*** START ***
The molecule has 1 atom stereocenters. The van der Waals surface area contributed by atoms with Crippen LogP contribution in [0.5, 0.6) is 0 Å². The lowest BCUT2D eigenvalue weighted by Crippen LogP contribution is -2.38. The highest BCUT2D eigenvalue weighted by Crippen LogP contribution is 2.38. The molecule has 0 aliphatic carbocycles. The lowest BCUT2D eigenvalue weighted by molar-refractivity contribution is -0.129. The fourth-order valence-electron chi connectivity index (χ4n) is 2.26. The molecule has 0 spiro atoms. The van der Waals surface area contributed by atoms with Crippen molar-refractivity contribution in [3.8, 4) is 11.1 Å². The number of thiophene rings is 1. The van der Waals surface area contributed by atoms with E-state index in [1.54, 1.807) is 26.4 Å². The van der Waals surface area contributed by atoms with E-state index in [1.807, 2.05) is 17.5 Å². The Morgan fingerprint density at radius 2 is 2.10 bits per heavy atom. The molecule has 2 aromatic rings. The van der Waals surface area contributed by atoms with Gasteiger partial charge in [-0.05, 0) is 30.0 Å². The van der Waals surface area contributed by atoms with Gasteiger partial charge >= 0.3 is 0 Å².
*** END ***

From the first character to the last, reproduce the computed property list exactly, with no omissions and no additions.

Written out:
The molecule has 1 atom stereocenters. The van der Waals surface area contributed by atoms with Crippen LogP contribution in [0.5, 0.6) is 0 Å². The lowest BCUT2D eigenvalue weighted by Crippen LogP contribution is -2.38. The highest BCUT2D eigenvalue weighted by Crippen LogP contribution is 2.38. The molecule has 0 aliphatic carbocycles. The lowest BCUT2D eigenvalue weighted by molar-refractivity contribution is -0.129. The fourth-order valence-electron chi connectivity index (χ4n) is 2.26. The molecule has 0 spiro atoms. The van der Waals surface area contributed by atoms with Crippen molar-refractivity contribution in [3.8, 4) is 11.1 Å². The number of thiophene rings is 1. The van der Waals surface area contributed by atoms with E-state index in [1.54, 1.807) is 26.4 Å². The van der Waals surface area contributed by atoms with E-state index in [1.807, 2.05) is 17.5 Å². The Morgan fingerprint density at radius 2 is 2.10 bits per heavy atom. The molecule has 2 aromatic rings. The van der Waals surface area contributed by atoms with Gasteiger partial charge in [-0.05, 0) is 30.0 Å². The van der Waals surface area contributed by atoms with Gasteiger partial charge >= 0.3 is 0 Å².